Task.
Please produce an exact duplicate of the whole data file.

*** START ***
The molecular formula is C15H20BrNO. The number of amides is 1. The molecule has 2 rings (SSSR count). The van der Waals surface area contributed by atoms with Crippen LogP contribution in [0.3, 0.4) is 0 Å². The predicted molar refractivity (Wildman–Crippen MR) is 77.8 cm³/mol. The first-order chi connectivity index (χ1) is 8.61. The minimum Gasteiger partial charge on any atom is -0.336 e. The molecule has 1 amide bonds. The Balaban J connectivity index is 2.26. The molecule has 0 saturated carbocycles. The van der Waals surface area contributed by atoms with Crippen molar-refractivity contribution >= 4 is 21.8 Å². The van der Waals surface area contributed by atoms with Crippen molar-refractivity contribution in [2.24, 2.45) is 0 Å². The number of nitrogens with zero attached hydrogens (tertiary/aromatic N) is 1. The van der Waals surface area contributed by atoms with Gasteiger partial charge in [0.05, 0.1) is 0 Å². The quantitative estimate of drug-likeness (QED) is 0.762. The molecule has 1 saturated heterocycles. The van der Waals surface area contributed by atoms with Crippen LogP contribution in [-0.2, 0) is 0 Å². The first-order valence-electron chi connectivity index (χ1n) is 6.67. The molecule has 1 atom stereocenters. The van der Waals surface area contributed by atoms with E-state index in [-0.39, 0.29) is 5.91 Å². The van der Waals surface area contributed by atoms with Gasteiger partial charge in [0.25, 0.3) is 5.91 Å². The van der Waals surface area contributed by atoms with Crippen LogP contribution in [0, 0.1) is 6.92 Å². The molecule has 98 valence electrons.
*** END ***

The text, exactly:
The molecular formula is C15H20BrNO. The number of amides is 1. The molecule has 2 rings (SSSR count). The van der Waals surface area contributed by atoms with Crippen LogP contribution in [0.3, 0.4) is 0 Å². The predicted molar refractivity (Wildman–Crippen MR) is 77.8 cm³/mol. The first-order chi connectivity index (χ1) is 8.61. The minimum Gasteiger partial charge on any atom is -0.336 e. The molecule has 1 amide bonds. The Balaban J connectivity index is 2.26. The molecule has 0 saturated carbocycles. The van der Waals surface area contributed by atoms with Crippen molar-refractivity contribution >= 4 is 21.8 Å². The van der Waals surface area contributed by atoms with Crippen molar-refractivity contribution in [2.24, 2.45) is 0 Å². The number of nitrogens with zero attached hydrogens (tertiary/aromatic N) is 1. The van der Waals surface area contributed by atoms with Gasteiger partial charge in [0.05, 0.1) is 0 Å². The quantitative estimate of drug-likeness (QED) is 0.762. The molecule has 1 saturated heterocycles. The van der Waals surface area contributed by atoms with Crippen LogP contribution in [-0.2, 0) is 0 Å². The first-order valence-electron chi connectivity index (χ1n) is 6.67. The molecule has 1 atom stereocenters. The van der Waals surface area contributed by atoms with E-state index in [-0.39, 0.29) is 5.91 Å². The van der Waals surface area contributed by atoms with Gasteiger partial charge in [0.25, 0.3) is 5.91 Å². The van der Waals surface area contributed by atoms with Crippen LogP contribution in [0, 0.1) is 6.92 Å². The molecule has 98 valence electrons.